(This piece is for my book titled Pacesetters: Runners Who Informed Me Best and Inspired Me Most. I am posting an excerpt here each week, this one from September 1993.)
PLAATJES WINS. Call it a victory for the United States if you wish. Say that the gold-medal drought for U.S. men’s distance runners, stretching back to Frank Shorter’s marathon at the Munich Olympics, ended with another marathon in Germany 21 years later.
This was a rare chance to exercise national running pride. But it was more than that, much more.
Above all else I call it a magnificent victory for Mark Plaatjes, the individual. His was a triumph of personal will over political obstacles and racial injustice.
Plaatjes grew up “coloured” in South Africa. His racial bloodlines are mixed, meaning that he was neither fully black nor white in a country where the battle lines between those races were firmly drawn.
He ran a sub-2:09 marathon there. Yet “in my country I was still a second-class citizen.” Worldwide he was a non-person, barred from racing outside his country.
Plaatjes missed opportunities in South Africa because of his skin tone. He missed them abroad because he was held accountable for South African racial policies, which discriminated against him.
His leaving home to live in the U.S. wasn’t opportunistic. He says of conditions that prompted his move, “South Africa was under a state of emergency, and people were being killed left, right and center. They were detained and disappeared.”
Plaatjes was warned he’d be killed if he continued to run races. “I couldn’t have done a thing in my life if it wasn’t for running,” he recalls. “They asked me to give it up, and that was too much.”
Mark, his wife and young daughter (they’ve since had a second girl) came to the U.S. in January 1988. This wasn’t his first time here, and the country hadn’t been too welcoming the first time.
He hadn’t adjusted well to the American South during his brief stay at the University of Georgia. Later he’d come to run the Boston Marathon, only to be denied entry at the last moment because of his nationality.
After his move to Boulder he ran more freely in this country. He won marathons in Los Angeles and Columbus.
But his appeals for early citizenship, which might have allowed him to compete in the 1991 World Championships and 1992 Olympics, were turned down. He was told to wait the customary five years to become a citizen.
His time for world-class racing was running down. He was now 32, and his PR dated from 1985.
Meanwhile conditions back home changed. South Africa returned to world competition.
Plaatjes could have decided to go back to his homeland. Either that or he could have retired and gone to medical school (which, as a practicing physical therapist, he’d considered for years.)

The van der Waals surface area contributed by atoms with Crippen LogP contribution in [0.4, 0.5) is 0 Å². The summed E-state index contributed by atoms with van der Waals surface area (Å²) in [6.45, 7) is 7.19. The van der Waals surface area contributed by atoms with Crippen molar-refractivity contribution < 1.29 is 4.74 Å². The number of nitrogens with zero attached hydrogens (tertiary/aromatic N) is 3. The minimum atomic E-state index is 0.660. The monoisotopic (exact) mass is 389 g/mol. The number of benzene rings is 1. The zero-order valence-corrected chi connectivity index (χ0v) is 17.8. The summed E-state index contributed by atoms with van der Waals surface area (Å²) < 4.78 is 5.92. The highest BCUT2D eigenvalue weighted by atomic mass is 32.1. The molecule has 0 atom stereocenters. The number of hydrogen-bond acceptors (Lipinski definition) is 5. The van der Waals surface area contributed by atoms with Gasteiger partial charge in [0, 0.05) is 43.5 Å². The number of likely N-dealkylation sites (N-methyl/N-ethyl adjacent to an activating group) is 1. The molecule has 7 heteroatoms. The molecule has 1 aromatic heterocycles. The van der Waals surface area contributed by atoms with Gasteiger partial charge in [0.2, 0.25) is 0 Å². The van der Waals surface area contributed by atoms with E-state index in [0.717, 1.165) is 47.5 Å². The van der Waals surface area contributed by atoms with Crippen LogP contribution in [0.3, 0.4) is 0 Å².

But he preferred to stay in the U.S. and to run internationally as an American. His citizenship papers came through less than a month before he was to leave for the 1993 Worlds in Stuttgart, Germany.
Other U.S. marathoners said no to this trip. The entire men’s 1992 Olympic team begged off, and the women went without a third runner.
Plaatjes wouldn’t have missed this chance. “It will be the end of a long journey,” he said before leaving for Germany. “It will give me a sense of belonging, a sense of identification. From 1988 to this July  I’ve been stateless.
“You can never divorce yourself from the country you grew up in. But I’ve made my commitment to the United States.”
Some may say of his victory in Stuttgart, “Yes, but the best men weren’t there or didn’t finish.” Some may say of him, “Yes, he won, but he’s not truly an American because he wasn’t born here.”
I say that the runners who weren’t there were like those who dropped out. They lost by default.
I say Mark Plaatjes is as fine an individual as we could ever have representing this country. He chose to be here.
UPDATE. The ever-other-year World Championships are second only to the Olympics in quality of competition, and a close second at that – and clearly the best as a pure track meet rather than a political showcase and media extravaganza.
Yet world champions aren’t the gods that Olympic gold medalists are. That’s why you might not have been able to name the first U.S. winner of a world marathon title.
Mark Plaatjes remains in Boulder, working as a physical therapist and staying active in that city’s vibrant running community. He’s still the only American gold medalist in a World Championships Marathon.
[Many books of mine, old and recent, are now available in two different formats: in print and as ebooks from Amazon.com. Latest released was Miles to Go. Other titles: Going Far, Home Runs, Joe’s Journal, Joe’s Team, Learning to Walk, Long Run Solution, Long Slow Distance, Pacesetters, Run Right Now, Run Right Now Training Log, See How We Run, and Starting Lines, plus Rich Englehart’s book about me, Slow Joe.]